Suraj trimmed the last bit of his poppy, and then stuck the some what spikey leaf at eleven o’clock.

His uncle had called, and asked him to do something. Something a little important. Especially today.

Picking up a rather old fashioned pencil, Suraj leant forwards to write.

The letters formed, neatly. Suraj had practiced this morning.

Crewman Morrie. Bowers. One of our own.

“all right kids. We are done. Five minutes to tidy. Coats, gloves. Door please, when you are done.”

It hadn’t taken long. Years five and six would walk to the service down the road.

They waited, as the last post was sounded. A two minute silence, and then then reveille.

Then with observant solemnity, years five and six filed past the All saints cenotaph. Some had mums, dads, uncles and aunts who served in the armed forces. Grand parents too, who may not have been with them today.

After Eddie Harlow, Suraj took his turn. Tacking the poppy to the wooden frame at the base, he watched it flutter lightly as he walked away.

Replicators were curiously funny things. On the indy, Devon peered in and took up the red and green object. Checking the Asymmetry of the petals, he pinned the paper flower above his comm badge. It didn’t quite match the one made by the long Lost Aida of family yore. But it would do. And out here. It meant more than anyone could possibly think about.

Snipping out the red petals carefully from a scrap of red fabric, arihana had her tongue sticking out. Placing the nail scissors away, she coloured in the middle with some black eyeliner. She had a safety pin some place.

::flashback Armisitice day 1926, 37 Acacia Avenue::

Sweeping the autumn leaves across the lawn, Golly Dharma heard the chiming of church clock around the corner. The eleven hour, of the eleventh day, of the eleventh month.

Taking the handle of the rake, he took a deep breath. As though he was a back in that foxhole. It didn’t take much. The rake could easily have been the grime greased bayonet that he had prized from cold dead fingers.

He could still hear it. The death wail, the rat a tat. The whizzing. The sounds that hung in his ears.

Golly remembered. As he had been there

“He does it every year,” whispered a woman, standing on the threshold of the back door. A small fair haired child tugged at the bottom of her dress.”Since James passed, he’s come out alone. Excuses himself, and comes out here. Rakes up the leaves. One year, Laxmi, before you came. It snowed, snowed like I’ve never known it. And he still stood there.”

Another much younger child, was cradled by the second one. Laxmi Dharma watched her husband; and did her best to understand. Her English was limited, even after all these years. And life was hard, this far away from India. A coloured face was a different face strange, alien and untrusting. But there had been enough trust to be shared with the Windburns who had taken them in.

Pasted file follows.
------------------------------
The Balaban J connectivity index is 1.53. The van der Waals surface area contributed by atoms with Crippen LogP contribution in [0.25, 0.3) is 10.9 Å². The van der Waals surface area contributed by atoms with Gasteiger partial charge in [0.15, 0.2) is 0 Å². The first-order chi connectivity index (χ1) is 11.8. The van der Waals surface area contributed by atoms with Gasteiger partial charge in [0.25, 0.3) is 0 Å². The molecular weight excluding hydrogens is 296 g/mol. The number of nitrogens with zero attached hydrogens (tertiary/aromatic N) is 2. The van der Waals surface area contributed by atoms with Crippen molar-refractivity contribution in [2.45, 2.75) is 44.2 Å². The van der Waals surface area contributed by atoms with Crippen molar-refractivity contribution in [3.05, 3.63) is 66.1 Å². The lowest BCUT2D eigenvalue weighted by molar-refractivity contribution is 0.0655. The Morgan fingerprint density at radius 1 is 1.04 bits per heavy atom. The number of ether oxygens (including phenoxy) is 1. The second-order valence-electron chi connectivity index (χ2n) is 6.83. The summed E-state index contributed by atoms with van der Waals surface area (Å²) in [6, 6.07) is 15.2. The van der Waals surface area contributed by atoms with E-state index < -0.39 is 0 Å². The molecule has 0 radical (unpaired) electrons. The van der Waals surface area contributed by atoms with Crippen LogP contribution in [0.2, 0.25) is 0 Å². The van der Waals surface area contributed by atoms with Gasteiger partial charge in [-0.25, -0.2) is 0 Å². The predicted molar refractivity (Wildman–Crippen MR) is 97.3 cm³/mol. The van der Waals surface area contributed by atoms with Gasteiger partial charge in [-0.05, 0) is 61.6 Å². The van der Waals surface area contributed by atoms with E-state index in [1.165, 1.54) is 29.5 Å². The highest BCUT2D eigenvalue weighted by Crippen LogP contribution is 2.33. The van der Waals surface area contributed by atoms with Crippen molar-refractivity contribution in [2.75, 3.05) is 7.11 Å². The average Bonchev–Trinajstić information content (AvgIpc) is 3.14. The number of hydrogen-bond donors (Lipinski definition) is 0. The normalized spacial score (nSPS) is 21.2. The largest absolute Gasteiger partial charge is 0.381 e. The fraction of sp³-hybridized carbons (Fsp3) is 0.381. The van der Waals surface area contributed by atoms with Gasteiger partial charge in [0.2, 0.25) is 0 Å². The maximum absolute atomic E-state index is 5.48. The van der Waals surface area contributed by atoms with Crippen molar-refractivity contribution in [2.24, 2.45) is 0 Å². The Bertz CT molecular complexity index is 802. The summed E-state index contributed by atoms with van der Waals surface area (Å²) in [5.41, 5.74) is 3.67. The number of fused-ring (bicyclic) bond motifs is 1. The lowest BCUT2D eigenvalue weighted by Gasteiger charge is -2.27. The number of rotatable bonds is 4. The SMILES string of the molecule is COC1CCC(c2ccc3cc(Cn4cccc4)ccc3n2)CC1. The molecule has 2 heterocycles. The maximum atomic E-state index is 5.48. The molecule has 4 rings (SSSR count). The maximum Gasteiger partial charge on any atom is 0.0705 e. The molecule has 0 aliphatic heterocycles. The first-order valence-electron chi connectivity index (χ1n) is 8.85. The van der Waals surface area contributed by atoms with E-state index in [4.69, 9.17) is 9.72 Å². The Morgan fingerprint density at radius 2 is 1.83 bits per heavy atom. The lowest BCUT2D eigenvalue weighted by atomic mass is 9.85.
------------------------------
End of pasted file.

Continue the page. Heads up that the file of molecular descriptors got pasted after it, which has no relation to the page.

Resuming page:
Life in hackney had been arduous, and James had uprooted his family as Birmingham found itself thriving. He and Golly had formed something of a strange familial bond. And then they had shared this house, and they still did.

Between them, they eked out enough in pounds, pence and shilling to cover the rent. Just.

“Take care of your little girl, Laxmi,” Florence said sadly. “Her daddy, and Alfred’s daddy. All the other boys. Gave up more than me and you could ever tell the kids. Golly, Gulwinder, he’s here, innie. And James, may not be. They both were never quite the same. Make sure that your little ‘in. Aida, innit. Makes something of ‘erself. For james. For Golly,” she looked up with a nod as Golly edged back up the garden.

“they can’t forget, Laxmi,” she whispered, gesturing that they should both retreat back into the warmth.

With the rake dragging behind him in the grass, golly walked along the grass.

The sounds. The smells. The sights. The boys.

They were still with him. Even now.

November 11th, 1946.

Aida tore a cover off her diary. It was red, and it would do the job. Reaching for a pair of her mum’s nail scissors, the now 20 year old Aida clipped a shape out of the paper. With one side slightly smaller than the other, there were 2 conjoined kidney shaped edges. Things were tight still, and mum didn’t have the spare change to buy one. Reaching for a tin of kiwi boot polish, Aida dabbed an index finger into the polish and then onto the centre of the red cut out.

Closing the tin, a small safety pin was picked up. Had the light been better, it would have glinted. Threading it through the card, she was happy with the venture. “Sunil, Anand, Jaya!” she called. The rest of her siblings were down the stairs. It took a moment before they thundered upstairs.

“Aida, what ya don wi’ ya book?” sunil all but wailed. “Oh, poppy!” he half brightened, and smiled. “Dad told me ’bout them.”

“I wan’ one,” Anand and his twin sister Jaya jostled forwards in unison.

“you’ll get one, here, help me,” pulling jaya towards her lap, Aida handed her the rest of the card.
On the landing, Laxmi peered into the room. It was a strange experience, seeing her children like this. Aida, 20, Sunil all very gangly. The ten year old twins. Golly would have been proud. A shame, that the twins barely remembered him.

But they would. Remember.

Suraj Havane NPC

Lt arihana dharma
Chief counsellor

Cmdr Devon Dharma
USS Industrious

Gulwinder ‘Golly’ dharma, Laxmi and the kids
USS Caledonia & Starbase BoB
Starfleet Sector G